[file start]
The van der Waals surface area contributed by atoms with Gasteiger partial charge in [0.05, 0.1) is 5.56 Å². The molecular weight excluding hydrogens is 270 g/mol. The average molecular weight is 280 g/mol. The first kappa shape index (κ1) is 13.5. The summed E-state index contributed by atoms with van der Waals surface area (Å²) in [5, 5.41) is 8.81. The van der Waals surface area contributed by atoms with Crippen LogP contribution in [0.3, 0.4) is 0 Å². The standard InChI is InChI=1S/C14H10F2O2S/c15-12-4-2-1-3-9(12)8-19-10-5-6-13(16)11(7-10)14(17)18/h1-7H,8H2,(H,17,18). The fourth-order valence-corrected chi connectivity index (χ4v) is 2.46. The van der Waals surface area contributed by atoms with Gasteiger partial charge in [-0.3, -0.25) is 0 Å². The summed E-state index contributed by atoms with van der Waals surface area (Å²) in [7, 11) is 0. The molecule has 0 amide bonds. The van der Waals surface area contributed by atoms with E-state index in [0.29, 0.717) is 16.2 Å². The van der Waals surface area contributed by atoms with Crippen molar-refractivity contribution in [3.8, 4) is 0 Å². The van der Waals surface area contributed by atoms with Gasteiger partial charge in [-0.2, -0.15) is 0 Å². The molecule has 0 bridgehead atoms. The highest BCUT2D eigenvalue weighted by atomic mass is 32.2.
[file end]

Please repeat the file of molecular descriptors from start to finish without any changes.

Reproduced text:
The van der Waals surface area contributed by atoms with Gasteiger partial charge in [0.05, 0.1) is 5.56 Å². The molecular weight excluding hydrogens is 270 g/mol. The average molecular weight is 280 g/mol. The first kappa shape index (κ1) is 13.5. The summed E-state index contributed by atoms with van der Waals surface area (Å²) in [5, 5.41) is 8.81. The van der Waals surface area contributed by atoms with Crippen LogP contribution in [0.3, 0.4) is 0 Å². The standard InChI is InChI=1S/C14H10F2O2S/c15-12-4-2-1-3-9(12)8-19-10-5-6-13(16)11(7-10)14(17)18/h1-7H,8H2,(H,17,18). The fourth-order valence-corrected chi connectivity index (χ4v) is 2.46. The van der Waals surface area contributed by atoms with Gasteiger partial charge in [-0.3, -0.25) is 0 Å². The summed E-state index contributed by atoms with van der Waals surface area (Å²) in [7, 11) is 0. The molecule has 0 amide bonds. The van der Waals surface area contributed by atoms with E-state index in [0.29, 0.717) is 16.2 Å². The van der Waals surface area contributed by atoms with Crippen molar-refractivity contribution in [3.8, 4) is 0 Å². The van der Waals surface area contributed by atoms with Gasteiger partial charge in [-0.2, -0.15) is 0 Å². The molecule has 0 bridgehead atoms. The highest BCUT2D eigenvalue weighted by atomic mass is 32.2.